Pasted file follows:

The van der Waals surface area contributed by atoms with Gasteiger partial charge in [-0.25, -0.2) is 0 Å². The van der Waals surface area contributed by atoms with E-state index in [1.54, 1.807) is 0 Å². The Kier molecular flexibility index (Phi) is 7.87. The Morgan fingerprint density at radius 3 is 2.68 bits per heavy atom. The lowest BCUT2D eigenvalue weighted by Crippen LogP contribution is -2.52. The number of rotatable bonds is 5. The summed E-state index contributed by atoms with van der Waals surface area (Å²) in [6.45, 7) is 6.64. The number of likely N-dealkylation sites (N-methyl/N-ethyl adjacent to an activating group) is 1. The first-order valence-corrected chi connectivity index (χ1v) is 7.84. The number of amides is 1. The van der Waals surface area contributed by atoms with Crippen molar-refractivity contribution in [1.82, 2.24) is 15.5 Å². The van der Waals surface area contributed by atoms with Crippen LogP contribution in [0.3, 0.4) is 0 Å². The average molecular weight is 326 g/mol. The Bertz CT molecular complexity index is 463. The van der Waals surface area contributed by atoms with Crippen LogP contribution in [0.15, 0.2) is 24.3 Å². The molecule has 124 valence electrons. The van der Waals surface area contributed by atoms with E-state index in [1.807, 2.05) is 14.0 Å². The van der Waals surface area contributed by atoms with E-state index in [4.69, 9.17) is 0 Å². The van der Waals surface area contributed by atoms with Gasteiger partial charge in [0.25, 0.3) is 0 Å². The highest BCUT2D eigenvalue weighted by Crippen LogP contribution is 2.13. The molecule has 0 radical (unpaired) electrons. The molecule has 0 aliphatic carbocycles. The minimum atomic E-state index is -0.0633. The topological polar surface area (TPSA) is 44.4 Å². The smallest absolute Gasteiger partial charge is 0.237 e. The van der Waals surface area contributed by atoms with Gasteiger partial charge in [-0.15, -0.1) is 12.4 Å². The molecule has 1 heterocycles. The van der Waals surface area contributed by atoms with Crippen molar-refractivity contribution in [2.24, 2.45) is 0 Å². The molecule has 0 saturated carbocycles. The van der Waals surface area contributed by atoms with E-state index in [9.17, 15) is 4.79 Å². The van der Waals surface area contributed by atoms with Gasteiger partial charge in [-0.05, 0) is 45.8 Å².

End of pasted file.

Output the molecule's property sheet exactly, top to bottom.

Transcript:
The van der Waals surface area contributed by atoms with Gasteiger partial charge in [-0.25, -0.2) is 0 Å². The van der Waals surface area contributed by atoms with E-state index in [1.54, 1.807) is 0 Å². The Kier molecular flexibility index (Phi) is 7.87. The Morgan fingerprint density at radius 3 is 2.68 bits per heavy atom. The lowest BCUT2D eigenvalue weighted by Crippen LogP contribution is -2.52. The number of rotatable bonds is 5. The summed E-state index contributed by atoms with van der Waals surface area (Å²) in [6.45, 7) is 6.64. The number of likely N-dealkylation sites (N-methyl/N-ethyl adjacent to an activating group) is 1. The first-order valence-corrected chi connectivity index (χ1v) is 7.84. The number of amides is 1. The van der Waals surface area contributed by atoms with Crippen molar-refractivity contribution in [1.82, 2.24) is 15.5 Å². The van der Waals surface area contributed by atoms with Crippen LogP contribution in [0.3, 0.4) is 0 Å². The average molecular weight is 326 g/mol. The Bertz CT molecular complexity index is 463. The van der Waals surface area contributed by atoms with Crippen LogP contribution in [0.15, 0.2) is 24.3 Å². The molecule has 124 valence electrons. The van der Waals surface area contributed by atoms with E-state index in [1.807, 2.05) is 14.0 Å². The van der Waals surface area contributed by atoms with E-state index in [4.69, 9.17) is 0 Å². The van der Waals surface area contributed by atoms with Gasteiger partial charge in [0.25, 0.3) is 0 Å². The highest BCUT2D eigenvalue weighted by Crippen LogP contribution is 2.13. The molecule has 0 radical (unpaired) electrons. The molecule has 0 aliphatic carbocycles. The minimum atomic E-state index is -0.0633. The topological polar surface area (TPSA) is 44.4 Å². The smallest absolute Gasteiger partial charge is 0.237 e. The van der Waals surface area contributed by atoms with Gasteiger partial charge in [-0.15, -0.1) is 12.4 Å². The molecule has 1 heterocycles. The van der Waals surface area contributed by atoms with Crippen molar-refractivity contribution in [2.24, 2.45) is 0 Å². The molecule has 0 saturated carbocycles. The van der Waals surface area contributed by atoms with E-state index in [9.17, 15) is 4.79 Å². The van der Waals surface area contributed by atoms with Gasteiger partial charge in [-0.05, 0) is 45.8 Å².